Geotechnics Limited has invested in a variety of in-situ testing and specialist sampling equipment to supplement the standard range of site investigation rigs. This allows the company to offer a comprehensive service in most environments and sites.
We are able to use any of the following in-house resources...
The dynamic probe provides a rapid and cost-effective preliminary means of assessing ground conditions, particularly on sites with difficult access, limited headroom or slopes. Testing provides a vertical profile of blow count for successive penetrations of 0.1m and probing depths of 5 to 10m are routinely achieved and greater depths are possible in suitable strata.
Probing can be used before, as part of or after a main investigation to supplement the data obtained.
Piezometers can be installed with this equipment to allow long-term monitoring of groundwater levels. Similarly, gas monitoring tubes can be installed in or adjacent to contaminated sites where environmental considerations are of concern.
Windowless samples are taken using the dynamic probe apparatus or a hand-held percussive device, both of which drive steel tubes into the ground in 1m lengths. Samples are normally retrieved in the plastic liners, although traditionally, window sampling means samples are taken from a "window" in the side of the hole. The hole is not normally cased and progress depends on the nature of the strata penetrated. The portable kit can be carried by an individual and used in any headroom where the operative can function. Geotechnics has used this system on many railway projects. Standard penetration tests can be undertaken using the terrier rig, which can also install casing.
In-situ CBR and DCP Tests
In-situ California bearing ratio (CBR) equipment drives a plunger to penetrate soil at a given rate. The relationship between force and penetration is calculated and plotted graphically on the records and a comparison is made to the behaviour of a standard material to give the CBR of the tested soil at certain values of penetration.
The in-situ dynamic cone penetration (DCP) test comprises the measurement of increments of penetration of a 60° cone driven into the ground using an 8kg hammer falling a distance of 575mm. An indicative CBR value is obtained from a relationship between CBR and the DCP readings, as derived by the Transport Research Laboratory. This method can be used as a cost-effective preliminary assessment of a site where formation levels have not been determined.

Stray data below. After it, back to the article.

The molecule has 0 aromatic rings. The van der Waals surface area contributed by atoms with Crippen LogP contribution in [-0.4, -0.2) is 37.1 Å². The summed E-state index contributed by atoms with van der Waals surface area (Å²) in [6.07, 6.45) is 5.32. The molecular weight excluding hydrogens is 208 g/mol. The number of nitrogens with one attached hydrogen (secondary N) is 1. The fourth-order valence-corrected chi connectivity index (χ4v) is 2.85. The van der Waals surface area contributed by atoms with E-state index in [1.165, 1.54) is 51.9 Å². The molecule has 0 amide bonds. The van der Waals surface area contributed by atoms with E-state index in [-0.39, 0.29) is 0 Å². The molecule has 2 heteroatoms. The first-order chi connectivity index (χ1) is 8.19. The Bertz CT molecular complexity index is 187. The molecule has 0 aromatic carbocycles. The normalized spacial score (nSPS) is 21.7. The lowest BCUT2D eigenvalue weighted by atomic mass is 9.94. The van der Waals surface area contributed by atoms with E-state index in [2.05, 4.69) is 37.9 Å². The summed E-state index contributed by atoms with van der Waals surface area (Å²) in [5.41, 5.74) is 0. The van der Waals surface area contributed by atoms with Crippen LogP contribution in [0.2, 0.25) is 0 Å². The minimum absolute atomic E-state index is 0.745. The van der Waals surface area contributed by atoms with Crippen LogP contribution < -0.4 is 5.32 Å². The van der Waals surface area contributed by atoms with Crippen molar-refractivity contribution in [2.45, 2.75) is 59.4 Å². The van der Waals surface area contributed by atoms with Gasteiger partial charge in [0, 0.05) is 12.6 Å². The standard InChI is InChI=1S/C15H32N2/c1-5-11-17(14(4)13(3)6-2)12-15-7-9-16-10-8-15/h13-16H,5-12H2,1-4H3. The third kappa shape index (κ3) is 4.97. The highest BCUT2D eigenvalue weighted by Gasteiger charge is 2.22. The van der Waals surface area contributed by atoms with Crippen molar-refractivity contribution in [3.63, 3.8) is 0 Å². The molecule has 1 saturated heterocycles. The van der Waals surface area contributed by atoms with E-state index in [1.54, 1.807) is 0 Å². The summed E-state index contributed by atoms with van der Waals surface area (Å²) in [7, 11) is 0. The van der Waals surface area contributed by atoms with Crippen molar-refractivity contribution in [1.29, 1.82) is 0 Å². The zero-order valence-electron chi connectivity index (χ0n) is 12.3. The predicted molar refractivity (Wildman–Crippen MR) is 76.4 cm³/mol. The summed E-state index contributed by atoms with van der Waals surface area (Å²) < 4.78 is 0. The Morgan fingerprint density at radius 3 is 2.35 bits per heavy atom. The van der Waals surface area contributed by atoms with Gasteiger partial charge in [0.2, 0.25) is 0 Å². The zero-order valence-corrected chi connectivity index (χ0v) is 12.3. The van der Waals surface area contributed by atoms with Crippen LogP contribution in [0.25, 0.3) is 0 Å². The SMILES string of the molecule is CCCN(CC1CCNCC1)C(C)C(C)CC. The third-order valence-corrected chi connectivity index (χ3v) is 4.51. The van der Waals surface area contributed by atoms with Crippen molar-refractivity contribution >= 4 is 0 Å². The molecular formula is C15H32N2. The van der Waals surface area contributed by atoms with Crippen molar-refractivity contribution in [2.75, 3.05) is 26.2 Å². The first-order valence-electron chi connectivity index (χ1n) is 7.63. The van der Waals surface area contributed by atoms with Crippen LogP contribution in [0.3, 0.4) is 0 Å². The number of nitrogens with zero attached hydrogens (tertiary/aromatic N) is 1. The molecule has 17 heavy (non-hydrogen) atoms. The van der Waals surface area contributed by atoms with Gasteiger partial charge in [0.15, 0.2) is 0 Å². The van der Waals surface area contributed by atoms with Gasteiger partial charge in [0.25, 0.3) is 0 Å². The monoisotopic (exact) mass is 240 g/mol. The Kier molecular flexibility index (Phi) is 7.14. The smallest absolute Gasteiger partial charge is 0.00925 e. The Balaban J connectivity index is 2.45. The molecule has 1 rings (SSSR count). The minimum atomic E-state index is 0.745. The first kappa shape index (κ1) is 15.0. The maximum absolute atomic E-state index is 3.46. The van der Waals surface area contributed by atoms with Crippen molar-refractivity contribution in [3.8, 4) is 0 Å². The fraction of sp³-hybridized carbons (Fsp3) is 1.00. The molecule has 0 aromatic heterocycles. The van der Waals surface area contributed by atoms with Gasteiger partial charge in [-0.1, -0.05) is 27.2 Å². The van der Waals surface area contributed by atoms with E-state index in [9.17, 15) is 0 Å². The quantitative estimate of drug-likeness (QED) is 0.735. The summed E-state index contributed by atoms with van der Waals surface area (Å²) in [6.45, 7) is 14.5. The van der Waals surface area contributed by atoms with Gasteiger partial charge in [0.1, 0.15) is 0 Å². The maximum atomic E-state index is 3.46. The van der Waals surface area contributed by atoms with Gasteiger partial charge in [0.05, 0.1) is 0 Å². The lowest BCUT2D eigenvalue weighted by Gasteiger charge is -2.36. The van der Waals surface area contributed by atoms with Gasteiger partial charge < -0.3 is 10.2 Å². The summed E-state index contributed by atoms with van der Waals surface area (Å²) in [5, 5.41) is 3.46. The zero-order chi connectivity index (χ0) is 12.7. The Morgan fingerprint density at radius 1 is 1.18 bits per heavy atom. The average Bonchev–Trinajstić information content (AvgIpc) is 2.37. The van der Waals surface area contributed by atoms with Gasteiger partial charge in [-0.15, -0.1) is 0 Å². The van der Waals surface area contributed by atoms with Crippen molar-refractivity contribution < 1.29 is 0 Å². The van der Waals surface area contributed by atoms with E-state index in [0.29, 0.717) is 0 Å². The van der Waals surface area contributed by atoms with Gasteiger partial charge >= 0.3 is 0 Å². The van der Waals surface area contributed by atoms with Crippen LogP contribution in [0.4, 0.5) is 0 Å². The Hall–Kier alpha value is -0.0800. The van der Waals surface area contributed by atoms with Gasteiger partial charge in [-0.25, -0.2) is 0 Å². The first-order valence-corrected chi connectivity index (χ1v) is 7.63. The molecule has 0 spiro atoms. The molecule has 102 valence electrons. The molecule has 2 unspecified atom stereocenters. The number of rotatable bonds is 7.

In-situ Density Tests
These can be undertaken using sand replacement and core cutter techniques. Nuclear density and moisture content monitoring can be provided by arrangement.
Gas and Groundwater Monitoring
Routine gas monitoring of well installations, including methane, carbon dioxide, oxygen, barometric pressures, hydrogen sulphide and carbon monoxide are carried out using a range of in-house equipment at all regional offices.
Groundwater monitoring in standpipes or piezometers is undertaken using dip meters and the presence of hydrocarbons by interface meters.
Gas and groundwater sampling from wells is frequently undertaken for laboratory testing purposes.
Variable (falling and rising) head tests can be undertaken in boreholes or through standpipes/piezometers.
Packer permeability testing can be undertaken in boreholes using pneumatic packers.
Soakaway (infiltration) tests in trial pits can also be undertaken in accordance with BRE Digest 365. It should be noted that all permeability testing is time dependent and suitable allowance provided for testing in low permeability soils and rocks.
In-situ Water Testing
A range of in-situ surface water and groundwater quality tests for pH, electrical conductivity, temperature, redox tests and turbidity and dissolved oxygen are regularly undertaken.